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Year : 2021  |  Volume : 15  |  Issue : 4  |  Page : 391-394

Effects of dexmedetomidine infusion in low dose on dose reduction of propofol, intraoperative hemodynamics, and postoperative analgesia in patients undergoing laparoscopic cholecystectomy

1 Senior Resident, Government Medical College & Hospital, Nagpur, Maharashtra, India
2 Department of Anaesthesiology, Government Medical College, Gondia, Maharashtra, India

Correspondence Address:
Dr. Rohini Pradip Wakode
Department of Anaesthesia, Government Medical College, Medical Square, Nagpur, Maharashtra
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Source of Support: None, Conflict of Interest: None

DOI: 10.4103/aer.aer_123_21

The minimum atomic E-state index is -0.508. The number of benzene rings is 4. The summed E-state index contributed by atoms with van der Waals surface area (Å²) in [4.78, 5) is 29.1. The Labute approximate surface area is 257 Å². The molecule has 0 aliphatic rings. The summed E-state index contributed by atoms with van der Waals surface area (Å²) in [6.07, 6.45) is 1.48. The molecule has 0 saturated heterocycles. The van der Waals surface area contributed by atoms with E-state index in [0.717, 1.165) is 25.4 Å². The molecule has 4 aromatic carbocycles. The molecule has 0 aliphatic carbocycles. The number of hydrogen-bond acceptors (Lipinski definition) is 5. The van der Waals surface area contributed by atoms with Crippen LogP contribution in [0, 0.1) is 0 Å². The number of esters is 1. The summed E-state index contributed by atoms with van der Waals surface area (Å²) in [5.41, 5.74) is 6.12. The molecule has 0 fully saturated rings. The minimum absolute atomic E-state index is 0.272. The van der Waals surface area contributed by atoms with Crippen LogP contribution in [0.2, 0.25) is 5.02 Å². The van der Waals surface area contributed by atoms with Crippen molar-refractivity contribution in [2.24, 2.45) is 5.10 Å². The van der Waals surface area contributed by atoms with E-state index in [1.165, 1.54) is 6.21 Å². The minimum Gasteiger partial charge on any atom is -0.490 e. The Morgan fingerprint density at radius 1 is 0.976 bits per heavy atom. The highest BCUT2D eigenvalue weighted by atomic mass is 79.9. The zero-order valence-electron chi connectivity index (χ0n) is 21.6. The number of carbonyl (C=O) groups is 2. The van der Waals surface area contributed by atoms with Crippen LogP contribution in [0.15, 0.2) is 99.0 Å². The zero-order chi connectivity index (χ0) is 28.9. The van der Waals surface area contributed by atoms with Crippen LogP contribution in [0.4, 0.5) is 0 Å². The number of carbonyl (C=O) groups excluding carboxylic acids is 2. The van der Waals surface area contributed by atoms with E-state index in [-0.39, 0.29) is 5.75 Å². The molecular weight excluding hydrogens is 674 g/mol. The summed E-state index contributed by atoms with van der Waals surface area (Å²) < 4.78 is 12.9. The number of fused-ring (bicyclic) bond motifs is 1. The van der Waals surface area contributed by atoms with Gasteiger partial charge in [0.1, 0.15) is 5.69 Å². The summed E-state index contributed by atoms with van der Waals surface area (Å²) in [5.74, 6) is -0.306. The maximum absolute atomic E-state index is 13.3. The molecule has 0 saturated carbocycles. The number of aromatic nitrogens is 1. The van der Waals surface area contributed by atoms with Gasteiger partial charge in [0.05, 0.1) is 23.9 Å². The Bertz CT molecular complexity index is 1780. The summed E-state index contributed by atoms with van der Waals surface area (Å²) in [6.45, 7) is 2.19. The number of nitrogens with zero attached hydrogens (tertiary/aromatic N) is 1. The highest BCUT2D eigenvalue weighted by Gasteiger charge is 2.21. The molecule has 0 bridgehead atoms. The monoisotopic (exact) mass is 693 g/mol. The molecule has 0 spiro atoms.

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Background: Dexmedetomidine, alpha 2 agonist, with its anxiolytic, sympatholytic and sedative property can be good adjuvant in anesthesia by modifying stress response to various stimuli during laparoscopic cholecystectomy including laryngoscopy, intubation, pneumoperitoneum, and extubation. We aimed to evaluate low dose dexmedetomidine for reducing hemodynamic perturbations to stressful events with secondary aim of evaluating propofol dose reduction and postoperative analgesia. Methods: Sixty patients of American Society of Anesthesiologists Physical Status (ASA PS) Classes I and II were randomized to two groups of 30 each to receive dexmedetomidine infusion (0.5−1.h−1) starting 15 min before induction (Group A) and normal saline (Group B). Patient induced and maintained with propofol infusion to keep BIS value 55–60 in both groups and heart rate (HR) and mean arterial pressure (MAP) were recorded. We stopped infusions at surgical closure. VAS score recorded till 24 h of surgery. Total propofol required in both groups were recorded. Data were statistically analyzed using the SPSS software version 15.0. Results: MAP and HR remain elevated following intubation in Group B and remain so throughout procedure and during all stressful events including CO2 insufflation and tracheal extubation and were statistically significant. Significantly lower doses (almost 30%) of Propofol required in Group A to achieve similar BIS values compared to Group B. Visual Analog Scale score remained on the lower side in Group A for 24 h than Group B. Conclusion: Low dose dexmedetomidine (0.5−1.h−1) can effectively maintain hemodynamics during stressful events, reduces propofol requirement and improves postoperative analgesia in patients undergoing laparoscopic cholecystectomy.

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